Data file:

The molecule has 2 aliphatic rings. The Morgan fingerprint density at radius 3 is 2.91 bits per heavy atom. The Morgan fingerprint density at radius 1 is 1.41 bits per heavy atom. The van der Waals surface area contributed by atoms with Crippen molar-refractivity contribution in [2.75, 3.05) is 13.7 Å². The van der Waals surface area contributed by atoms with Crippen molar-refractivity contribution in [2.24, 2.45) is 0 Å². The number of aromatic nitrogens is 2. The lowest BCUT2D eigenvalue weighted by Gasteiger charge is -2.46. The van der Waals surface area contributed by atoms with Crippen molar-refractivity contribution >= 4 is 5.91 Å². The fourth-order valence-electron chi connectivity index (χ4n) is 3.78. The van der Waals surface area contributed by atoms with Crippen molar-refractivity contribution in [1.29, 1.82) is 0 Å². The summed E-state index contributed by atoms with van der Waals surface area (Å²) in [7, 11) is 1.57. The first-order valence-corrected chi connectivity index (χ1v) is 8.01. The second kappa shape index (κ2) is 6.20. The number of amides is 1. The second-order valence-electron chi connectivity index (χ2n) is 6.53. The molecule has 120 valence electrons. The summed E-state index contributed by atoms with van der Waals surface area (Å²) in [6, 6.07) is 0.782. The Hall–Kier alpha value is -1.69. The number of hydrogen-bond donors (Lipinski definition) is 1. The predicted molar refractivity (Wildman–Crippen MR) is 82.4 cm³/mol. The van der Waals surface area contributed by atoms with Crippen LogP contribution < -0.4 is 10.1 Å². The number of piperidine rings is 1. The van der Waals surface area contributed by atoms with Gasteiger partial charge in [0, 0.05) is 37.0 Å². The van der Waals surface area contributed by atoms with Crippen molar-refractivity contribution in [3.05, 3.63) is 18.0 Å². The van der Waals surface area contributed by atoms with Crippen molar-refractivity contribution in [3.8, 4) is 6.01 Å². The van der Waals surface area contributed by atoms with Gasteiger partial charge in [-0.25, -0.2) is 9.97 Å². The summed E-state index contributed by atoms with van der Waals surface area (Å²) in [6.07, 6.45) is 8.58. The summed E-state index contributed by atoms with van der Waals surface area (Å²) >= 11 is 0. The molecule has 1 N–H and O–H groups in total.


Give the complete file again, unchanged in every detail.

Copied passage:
The molecule has 2 aliphatic rings. The Morgan fingerprint density at radius 3 is 2.91 bits per heavy atom. The Morgan fingerprint density at radius 1 is 1.41 bits per heavy atom. The van der Waals surface area contributed by atoms with Crippen molar-refractivity contribution in [2.75, 3.05) is 13.7 Å². The van der Waals surface area contributed by atoms with Crippen molar-refractivity contribution in [2.24, 2.45) is 0 Å². The number of aromatic nitrogens is 2. The lowest BCUT2D eigenvalue weighted by Gasteiger charge is -2.46. The van der Waals surface area contributed by atoms with Crippen molar-refractivity contribution >= 4 is 5.91 Å². The fourth-order valence-electron chi connectivity index (χ4n) is 3.78. The van der Waals surface area contributed by atoms with Crippen molar-refractivity contribution in [1.29, 1.82) is 0 Å². The summed E-state index contributed by atoms with van der Waals surface area (Å²) in [7, 11) is 1.57. The first-order valence-corrected chi connectivity index (χ1v) is 8.01. The second kappa shape index (κ2) is 6.20. The number of amides is 1. The second-order valence-electron chi connectivity index (χ2n) is 6.53. The molecule has 120 valence electrons. The summed E-state index contributed by atoms with van der Waals surface area (Å²) in [6, 6.07) is 0.782. The Hall–Kier alpha value is -1.69. The number of hydrogen-bond donors (Lipinski definition) is 1. The predicted molar refractivity (Wildman–Crippen MR) is 82.4 cm³/mol. The van der Waals surface area contributed by atoms with Crippen LogP contribution < -0.4 is 10.1 Å². The number of piperidine rings is 1. The van der Waals surface area contributed by atoms with Gasteiger partial charge in [0, 0.05) is 37.0 Å². The van der Waals surface area contributed by atoms with Crippen molar-refractivity contribution in [3.05, 3.63) is 18.0 Å². The van der Waals surface area contributed by atoms with Crippen molar-refractivity contribution in [3.8, 4) is 6.01 Å². The van der Waals surface area contributed by atoms with Gasteiger partial charge in [-0.25, -0.2) is 9.97 Å². The summed E-state index contributed by atoms with van der Waals surface area (Å²) in [6.07, 6.45) is 8.58. The summed E-state index contributed by atoms with van der Waals surface area (Å²) >= 11 is 0. The molecule has 1 N–H and O–H groups in total.